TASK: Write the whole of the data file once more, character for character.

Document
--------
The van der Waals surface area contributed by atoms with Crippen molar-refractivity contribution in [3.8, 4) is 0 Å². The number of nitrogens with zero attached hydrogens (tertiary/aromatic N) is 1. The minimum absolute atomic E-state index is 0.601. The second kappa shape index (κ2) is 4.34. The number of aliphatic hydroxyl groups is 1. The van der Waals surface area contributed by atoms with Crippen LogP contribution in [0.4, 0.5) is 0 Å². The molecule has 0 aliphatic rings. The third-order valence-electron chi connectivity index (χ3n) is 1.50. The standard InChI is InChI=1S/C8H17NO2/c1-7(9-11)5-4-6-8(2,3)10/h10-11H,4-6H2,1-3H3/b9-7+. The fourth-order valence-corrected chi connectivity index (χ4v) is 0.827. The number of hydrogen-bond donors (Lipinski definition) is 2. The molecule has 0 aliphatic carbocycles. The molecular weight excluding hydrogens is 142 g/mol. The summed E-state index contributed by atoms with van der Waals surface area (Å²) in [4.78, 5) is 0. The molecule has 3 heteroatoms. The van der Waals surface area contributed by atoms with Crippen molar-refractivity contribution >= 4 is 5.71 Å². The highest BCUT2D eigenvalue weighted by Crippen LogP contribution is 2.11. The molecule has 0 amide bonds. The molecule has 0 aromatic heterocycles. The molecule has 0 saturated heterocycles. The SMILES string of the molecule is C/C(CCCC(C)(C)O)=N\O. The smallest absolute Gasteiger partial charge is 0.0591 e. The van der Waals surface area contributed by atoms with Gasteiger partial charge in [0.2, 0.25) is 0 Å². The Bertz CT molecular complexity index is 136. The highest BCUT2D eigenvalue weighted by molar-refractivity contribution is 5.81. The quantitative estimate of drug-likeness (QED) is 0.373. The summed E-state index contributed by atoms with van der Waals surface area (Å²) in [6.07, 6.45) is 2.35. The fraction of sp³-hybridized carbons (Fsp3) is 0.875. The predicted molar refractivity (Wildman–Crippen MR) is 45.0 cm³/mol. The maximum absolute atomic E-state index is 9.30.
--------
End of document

The van der Waals surface area contributed by atoms with Crippen molar-refractivity contribution in [3.8, 4) is 0 Å². The number of nitrogens with zero attached hydrogens (tertiary/aromatic N) is 1. The minimum absolute atomic E-state index is 0.601. The second kappa shape index (κ2) is 4.34. The number of aliphatic hydroxyl groups is 1. The van der Waals surface area contributed by atoms with Crippen LogP contribution in [0.4, 0.5) is 0 Å². The molecule has 0 aliphatic rings. The third-order valence-electron chi connectivity index (χ3n) is 1.50. The standard InChI is InChI=1S/C8H17NO2/c1-7(9-11)5-4-6-8(2,3)10/h10-11H,4-6H2,1-3H3/b9-7+. The fourth-order valence-corrected chi connectivity index (χ4v) is 0.827. The number of hydrogen-bond donors (Lipinski definition) is 2. The molecule has 0 aliphatic carbocycles. The molecular weight excluding hydrogens is 142 g/mol. The summed E-state index contributed by atoms with van der Waals surface area (Å²) in [4.78, 5) is 0. The molecule has 3 heteroatoms. The van der Waals surface area contributed by atoms with Crippen molar-refractivity contribution >= 4 is 5.71 Å². The highest BCUT2D eigenvalue weighted by Crippen LogP contribution is 2.11. The molecule has 0 amide bonds. The molecule has 0 aromatic heterocycles. The molecule has 0 saturated heterocycles. The SMILES string of the molecule is C/C(CCCC(C)(C)O)=N\O. The smallest absolute Gasteiger partial charge is 0.0591 e. The van der Waals surface area contributed by atoms with Gasteiger partial charge in [0.2, 0.25) is 0 Å². The Bertz CT molecular complexity index is 136. The highest BCUT2D eigenvalue weighted by molar-refractivity contribution is 5.81. The quantitative estimate of drug-likeness (QED) is 0.373. The summed E-state index contributed by atoms with van der Waals surface area (Å²) in [6.07, 6.45) is 2.35. The fraction of sp³-hybridized carbons (Fsp3) is 0.875. The predicted molar refractivity (Wildman–Crippen MR) is 45.0 cm³/mol. The maximum absolute atomic E-state index is 9.30.